Volkswagen Beetle: What to know before you buy

Photography Credit: Courtesy Volkswagen

It’s a slow car with humble roots, but you could argue that one fits into just about any collection: the Volkswagen Beetle. 

Its iconic shape can be found on birthday cakes and sand sculptures, splashed across movies and doodled in notebook margins. It even inspired a game–and woe to the person who receives too strong a punch. Herbie helped make it a Hollywood star while reminding us that good–and love–shall always triumph.

Even the Museum of Modern Art recently showed a Beetle, the car formerly called the Type1. “The Volkswagen Type 1 sedan has a distinctive bulbous shape that feels seductive but also cartoon-like,” MoMA curator Andrew Gardner stated. 

And that exhibit didn’t ignore the car’s roots: “In the mid-1930s Adolf Hitler charged German automakers with designing an inexpensive Volkswagen, or ‘people’s car,’ as part of his larger aspirations to get as many Germans on the road as possible and drag his country into the auto age. The result was the Type 1 Sedan, which in the years after World War II transcended its inglorious origins and lived up to its name by becoming the choice for millions of car owners around the globe.”

Millions is right. In early 1972, Volkswagen produced the 15,007,034th Beetle. By the time the production line wound down in 2003, some 21.5 million were sent out in the world. 

By most modern measures, the Beetle isn’t fast. Its zero-to-60 time likely won’t wow today’s minivan owner. And it doesn’t feature the latest electronic doodads.

But that’s not what the Beetle is about. Today it offers easy access to a simpler time and is welcome just about anywhere.–David S. Wallens

Shopping Advice

Carl Heideman
Eclectic Motorworks

You pick the era you like. The older you get, the more expensive you get. 

The early ’50s have the split and oval rear windows. Until 1967, the covered headlights remained as the cars were updated. Even after then, the headlights still looked cool. The late-’60s and the ’70s cars are slightly less dangerous–they have shoulder belts and headrests, dual-circuit brakes and other safety features. Uncovered, sealed beam headlights came with a 12-volt electrical system, making the cars more modern at the cost of some style.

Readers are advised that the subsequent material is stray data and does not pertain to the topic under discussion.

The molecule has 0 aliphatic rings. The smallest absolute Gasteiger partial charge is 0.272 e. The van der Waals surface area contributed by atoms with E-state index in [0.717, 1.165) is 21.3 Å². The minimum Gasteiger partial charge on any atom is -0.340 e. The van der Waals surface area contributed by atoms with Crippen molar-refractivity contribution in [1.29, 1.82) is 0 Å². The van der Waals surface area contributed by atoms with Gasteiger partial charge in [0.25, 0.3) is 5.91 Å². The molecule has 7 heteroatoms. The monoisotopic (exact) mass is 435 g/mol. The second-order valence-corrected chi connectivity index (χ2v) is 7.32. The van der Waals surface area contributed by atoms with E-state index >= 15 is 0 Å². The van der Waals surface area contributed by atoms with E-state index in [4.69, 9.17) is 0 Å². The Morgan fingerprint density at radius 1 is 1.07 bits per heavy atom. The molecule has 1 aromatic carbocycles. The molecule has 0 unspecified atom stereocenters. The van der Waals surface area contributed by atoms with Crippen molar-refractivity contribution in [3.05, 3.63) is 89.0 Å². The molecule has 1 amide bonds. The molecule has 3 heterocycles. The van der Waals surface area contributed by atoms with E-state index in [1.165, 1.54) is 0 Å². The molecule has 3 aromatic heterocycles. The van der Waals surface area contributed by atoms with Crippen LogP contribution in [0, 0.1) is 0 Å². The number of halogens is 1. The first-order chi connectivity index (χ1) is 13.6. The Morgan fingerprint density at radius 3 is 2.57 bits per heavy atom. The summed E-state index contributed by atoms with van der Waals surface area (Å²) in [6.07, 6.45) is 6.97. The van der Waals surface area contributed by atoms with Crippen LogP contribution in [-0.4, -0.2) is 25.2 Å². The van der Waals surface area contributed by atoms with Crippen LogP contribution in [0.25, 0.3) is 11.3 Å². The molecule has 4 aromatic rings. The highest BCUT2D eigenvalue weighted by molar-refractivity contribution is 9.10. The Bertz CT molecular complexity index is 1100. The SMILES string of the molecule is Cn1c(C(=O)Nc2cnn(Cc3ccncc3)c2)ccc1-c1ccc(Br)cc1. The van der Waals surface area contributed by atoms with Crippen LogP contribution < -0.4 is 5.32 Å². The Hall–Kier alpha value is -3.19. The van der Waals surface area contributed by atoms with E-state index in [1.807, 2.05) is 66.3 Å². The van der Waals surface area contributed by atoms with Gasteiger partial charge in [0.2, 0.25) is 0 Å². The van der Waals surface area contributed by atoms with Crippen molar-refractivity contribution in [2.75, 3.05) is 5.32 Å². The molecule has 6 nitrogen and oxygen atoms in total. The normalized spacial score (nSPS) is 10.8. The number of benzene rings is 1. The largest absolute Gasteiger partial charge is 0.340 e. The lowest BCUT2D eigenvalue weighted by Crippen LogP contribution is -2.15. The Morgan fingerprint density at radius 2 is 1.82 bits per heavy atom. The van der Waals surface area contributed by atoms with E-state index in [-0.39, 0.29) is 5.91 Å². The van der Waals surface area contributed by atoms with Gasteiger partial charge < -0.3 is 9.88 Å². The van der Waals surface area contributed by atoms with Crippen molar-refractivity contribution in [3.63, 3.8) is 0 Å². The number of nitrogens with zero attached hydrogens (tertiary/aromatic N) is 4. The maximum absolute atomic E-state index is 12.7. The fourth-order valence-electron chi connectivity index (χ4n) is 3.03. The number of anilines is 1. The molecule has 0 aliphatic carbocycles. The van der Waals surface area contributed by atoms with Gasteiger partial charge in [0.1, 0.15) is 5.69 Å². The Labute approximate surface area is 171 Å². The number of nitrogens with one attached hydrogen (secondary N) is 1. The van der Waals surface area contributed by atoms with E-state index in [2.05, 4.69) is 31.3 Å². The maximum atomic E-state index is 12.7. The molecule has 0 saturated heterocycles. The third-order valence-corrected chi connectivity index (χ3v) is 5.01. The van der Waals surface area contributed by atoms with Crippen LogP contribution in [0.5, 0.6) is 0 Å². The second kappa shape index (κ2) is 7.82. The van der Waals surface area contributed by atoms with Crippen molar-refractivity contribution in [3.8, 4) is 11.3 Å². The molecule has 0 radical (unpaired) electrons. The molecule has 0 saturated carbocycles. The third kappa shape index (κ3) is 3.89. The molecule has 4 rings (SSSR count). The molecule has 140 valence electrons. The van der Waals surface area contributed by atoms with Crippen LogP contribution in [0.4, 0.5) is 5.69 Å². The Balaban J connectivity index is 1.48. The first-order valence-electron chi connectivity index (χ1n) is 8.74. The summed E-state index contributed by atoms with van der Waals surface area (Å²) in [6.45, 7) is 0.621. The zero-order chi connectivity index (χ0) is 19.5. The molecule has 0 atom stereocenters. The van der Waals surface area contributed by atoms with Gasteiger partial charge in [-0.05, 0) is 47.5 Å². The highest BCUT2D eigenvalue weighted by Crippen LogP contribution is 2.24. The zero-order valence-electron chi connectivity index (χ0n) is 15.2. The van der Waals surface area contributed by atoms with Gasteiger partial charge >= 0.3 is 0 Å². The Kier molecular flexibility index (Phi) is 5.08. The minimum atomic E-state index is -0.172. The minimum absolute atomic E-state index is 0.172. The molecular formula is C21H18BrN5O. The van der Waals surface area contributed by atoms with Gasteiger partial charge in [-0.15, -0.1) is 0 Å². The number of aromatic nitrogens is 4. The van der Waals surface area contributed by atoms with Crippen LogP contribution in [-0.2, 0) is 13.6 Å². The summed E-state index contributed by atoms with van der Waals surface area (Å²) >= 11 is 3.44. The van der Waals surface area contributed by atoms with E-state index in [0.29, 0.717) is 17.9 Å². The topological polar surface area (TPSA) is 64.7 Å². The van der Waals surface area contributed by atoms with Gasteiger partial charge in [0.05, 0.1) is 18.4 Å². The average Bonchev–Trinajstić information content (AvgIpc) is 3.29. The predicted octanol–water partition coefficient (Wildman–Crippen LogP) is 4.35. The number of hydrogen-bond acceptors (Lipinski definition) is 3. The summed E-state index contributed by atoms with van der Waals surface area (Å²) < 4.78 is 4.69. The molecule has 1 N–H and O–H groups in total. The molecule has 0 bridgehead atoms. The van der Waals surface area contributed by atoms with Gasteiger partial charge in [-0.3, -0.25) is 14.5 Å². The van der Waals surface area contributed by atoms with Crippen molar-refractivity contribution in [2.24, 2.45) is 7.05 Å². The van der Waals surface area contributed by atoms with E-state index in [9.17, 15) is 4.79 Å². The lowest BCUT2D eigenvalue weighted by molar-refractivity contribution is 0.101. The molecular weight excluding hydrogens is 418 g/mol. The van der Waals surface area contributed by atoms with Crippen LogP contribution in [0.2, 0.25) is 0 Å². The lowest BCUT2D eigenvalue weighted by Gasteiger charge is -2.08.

It’s really hard to find an unmodified one. A lot of them have received the later, 1600cc dual-port engine with an alternator. Almost all the 6-volt cars seem to have been converted to 12 volts. I have daily driven a 6-volt car for 10-plus years, so it’s possible, with dim lighting being the biggest drawback. There’s nothing wrong with a generator car, and some alternator conversions have been done with sketchy wiring.

Modified cars are fine, but only if well sorted. There are several things to consider. Many modifications are cosmetic to follow a trend like the Cal look or Baja Bug. Sometimes the mechanical side of the modifications is done poorly, and these cars can be unreliable or even dangerous. Other cars are modified because of the Lego nature of Beetles. 

These cars spent a long time as very cheap transportation, and used parts from one car would often ended up on another. Back in the day, sometimes the rear taillights would be of a different era because the junkyard sold someone a $3 fender with a taillight to replace the one that just got dented.